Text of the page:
The police have avoided the worst, but crime is changing and they cannot stand still. 

We will have to wait for the unofficial briefings and the ministerial memoirs to understand what role the tragic events in Paris had on the Chancellor’s decision to sustain the police budget in cash terms and increase it overall by the end of the parliament.  Higher projected tax revenues gave the Chancellor a surprising degree of fiscal flexibility, but the atrocities in Paris certainly pushed questions of policing and security to the top of the political agenda. For a police service expecting anything from a 20 to a 30 per cent cut in funding, fears reinforced by the apparent hard line the Chancellor took over the weekend, this reprieve is an almighty relief.  

So, what was announced?  The overall police budget will be protected in real terms (£900 million more in cash terms) up to 2019/20 with the following important caveats.  First, central government grant to forces will be reduced in cash terms by 2019/20, but forces will be able to bid into a new transformation fund designed to finance moves such as greater collaboration between forces.  In other words there is a cash frozen budget (given important assumptions about council tax) eaten away by inflation and therefore requiring further efficiencies and service redesign.

Second, the flat cash budget for forces assumes increases in the police element of the council tax. Here, there is an interesting new flexibility for Police and Crime Commissioners.  One interpretation is that instead of precept increases being capped at 2%, they will be capped at £12 million, although we need further detail to be certain.  This may mean that forces which currently raise relatively small cash amounts from their precept will be able to raise considerably more if Police and Crime Commissioners have the courage to put up taxes.  

With those caveats, however, this is clearly a much better deal for policing than most commentators (myself included) predicted.  There will be less pressure to reduce officer numbers. Neighbourhood policing, previously under real threat, is likely to remain an important component of the policing model in England and Wales.  This is good news.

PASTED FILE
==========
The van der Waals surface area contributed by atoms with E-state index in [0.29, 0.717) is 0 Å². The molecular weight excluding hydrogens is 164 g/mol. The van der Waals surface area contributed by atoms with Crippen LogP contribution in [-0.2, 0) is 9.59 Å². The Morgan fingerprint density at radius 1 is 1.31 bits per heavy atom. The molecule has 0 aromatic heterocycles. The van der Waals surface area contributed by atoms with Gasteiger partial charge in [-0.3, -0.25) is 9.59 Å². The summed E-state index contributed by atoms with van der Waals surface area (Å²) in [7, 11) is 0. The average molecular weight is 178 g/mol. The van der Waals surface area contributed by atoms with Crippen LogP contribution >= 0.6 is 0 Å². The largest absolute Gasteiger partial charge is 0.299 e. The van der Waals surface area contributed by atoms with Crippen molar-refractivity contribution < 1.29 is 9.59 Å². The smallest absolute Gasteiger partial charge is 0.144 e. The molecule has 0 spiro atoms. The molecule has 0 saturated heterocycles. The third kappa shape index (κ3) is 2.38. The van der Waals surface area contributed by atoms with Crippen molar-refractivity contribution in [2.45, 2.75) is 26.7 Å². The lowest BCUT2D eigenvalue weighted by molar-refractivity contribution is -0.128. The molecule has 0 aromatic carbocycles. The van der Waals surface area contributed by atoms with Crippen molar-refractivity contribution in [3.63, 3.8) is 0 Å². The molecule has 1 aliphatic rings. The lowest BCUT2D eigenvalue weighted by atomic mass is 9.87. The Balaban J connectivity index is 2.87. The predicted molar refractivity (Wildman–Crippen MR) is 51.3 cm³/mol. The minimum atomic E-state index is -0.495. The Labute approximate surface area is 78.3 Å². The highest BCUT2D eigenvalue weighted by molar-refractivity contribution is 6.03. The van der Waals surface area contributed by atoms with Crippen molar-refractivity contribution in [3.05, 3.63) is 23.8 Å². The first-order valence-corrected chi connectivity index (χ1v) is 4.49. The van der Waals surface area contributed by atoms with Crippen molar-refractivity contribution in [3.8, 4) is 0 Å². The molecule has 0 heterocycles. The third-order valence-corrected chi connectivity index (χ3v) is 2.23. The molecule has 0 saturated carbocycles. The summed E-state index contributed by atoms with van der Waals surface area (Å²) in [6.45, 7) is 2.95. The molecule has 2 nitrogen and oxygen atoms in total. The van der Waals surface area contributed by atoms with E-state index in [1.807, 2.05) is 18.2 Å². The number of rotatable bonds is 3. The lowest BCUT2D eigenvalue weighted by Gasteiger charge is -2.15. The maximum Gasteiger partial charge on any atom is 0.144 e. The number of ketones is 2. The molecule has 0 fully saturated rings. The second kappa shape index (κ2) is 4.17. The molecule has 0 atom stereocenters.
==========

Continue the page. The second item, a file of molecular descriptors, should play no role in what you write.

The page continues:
However, the police service should not use this financial reprieve as an excuse to duck important reforms.  The reforms that the police have already planned should continue, with any savings reinvested in an improved and more effective service.

It would be a retrograde step for candidates in the 2016 PCC elections to start pledging (as I am certain many will) to ‘protect officer numbers’.  We still need to rebalance the police workforce.   We need more staff with the kind of digital skills required to tackle cybercrime.  We need more crime analysts to help deploy police resources more effectively.  Blanket commitments to maintain officer numbers will get in the way of important reforms.

The argument for inter-force collaboration and, indeed, force mergers does not go away. The new top sliced transformation fund is designed in part to facilitate collaboration, but the fact remains that a 43 force structure no longer makes sense in operational or financial terms.

The police still have to adapt to a changing world. Falling levels of traditional crime and the explosion in online crime, particularly fraud and hacking, means we need an entirely different kind of police service.  Many of the pressures the police experience from non-crime demand will not go away. Big cuts to local government funding and the wider criminal justice system mean we need to reorganise the public service frontline to deal with problems such as high reoffending rates, child safeguarding and rising levels of mental illness.

Before yesterday I thought policing faced an existential moment and I stand by that. While the service has now secured significant financial breathing space, it still needs to adapt to an increasingly complex world. 

Rick Muir is director of the Police Foundation